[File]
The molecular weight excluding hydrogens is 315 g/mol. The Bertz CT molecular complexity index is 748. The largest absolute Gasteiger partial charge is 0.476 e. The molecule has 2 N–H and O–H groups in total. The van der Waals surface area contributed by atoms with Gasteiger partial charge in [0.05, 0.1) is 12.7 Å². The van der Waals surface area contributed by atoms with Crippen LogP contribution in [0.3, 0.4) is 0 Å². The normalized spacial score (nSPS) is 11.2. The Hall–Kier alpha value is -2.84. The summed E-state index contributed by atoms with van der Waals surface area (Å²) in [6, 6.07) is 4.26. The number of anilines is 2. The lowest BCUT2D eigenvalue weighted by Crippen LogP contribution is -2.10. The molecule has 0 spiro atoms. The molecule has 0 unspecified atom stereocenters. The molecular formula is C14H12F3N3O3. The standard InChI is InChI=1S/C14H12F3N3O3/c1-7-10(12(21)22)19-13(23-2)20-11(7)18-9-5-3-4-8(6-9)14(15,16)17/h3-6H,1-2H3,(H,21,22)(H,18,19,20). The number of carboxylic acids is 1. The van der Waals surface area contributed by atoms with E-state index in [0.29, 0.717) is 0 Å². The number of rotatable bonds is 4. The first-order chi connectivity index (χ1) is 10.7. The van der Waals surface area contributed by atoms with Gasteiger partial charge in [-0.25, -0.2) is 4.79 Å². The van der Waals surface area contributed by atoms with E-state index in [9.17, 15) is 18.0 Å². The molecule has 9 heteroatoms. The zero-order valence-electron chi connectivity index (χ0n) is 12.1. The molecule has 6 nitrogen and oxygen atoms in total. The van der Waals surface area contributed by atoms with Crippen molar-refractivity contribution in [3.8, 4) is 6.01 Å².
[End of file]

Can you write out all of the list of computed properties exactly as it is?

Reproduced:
The molecular weight excluding hydrogens is 315 g/mol. The Bertz CT molecular complexity index is 748. The largest absolute Gasteiger partial charge is 0.476 e. The molecule has 2 N–H and O–H groups in total. The van der Waals surface area contributed by atoms with Gasteiger partial charge in [0.05, 0.1) is 12.7 Å². The van der Waals surface area contributed by atoms with Crippen LogP contribution in [0.3, 0.4) is 0 Å². The normalized spacial score (nSPS) is 11.2. The Hall–Kier alpha value is -2.84. The summed E-state index contributed by atoms with van der Waals surface area (Å²) in [6, 6.07) is 4.26. The number of anilines is 2. The lowest BCUT2D eigenvalue weighted by Crippen LogP contribution is -2.10. The molecule has 0 spiro atoms. The molecule has 0 unspecified atom stereocenters. The molecular formula is C14H12F3N3O3. The standard InChI is InChI=1S/C14H12F3N3O3/c1-7-10(12(21)22)19-13(23-2)20-11(7)18-9-5-3-4-8(6-9)14(15,16)17/h3-6H,1-2H3,(H,21,22)(H,18,19,20). The number of carboxylic acids is 1. The van der Waals surface area contributed by atoms with E-state index in [0.29, 0.717) is 0 Å². The number of rotatable bonds is 4. The first-order chi connectivity index (χ1) is 10.7. The van der Waals surface area contributed by atoms with Gasteiger partial charge in [-0.25, -0.2) is 4.79 Å². The van der Waals surface area contributed by atoms with E-state index in [9.17, 15) is 18.0 Å². The molecule has 9 heteroatoms. The zero-order valence-electron chi connectivity index (χ0n) is 12.1. The molecule has 6 nitrogen and oxygen atoms in total. The van der Waals surface area contributed by atoms with Crippen molar-refractivity contribution in [3.8, 4) is 6.01 Å².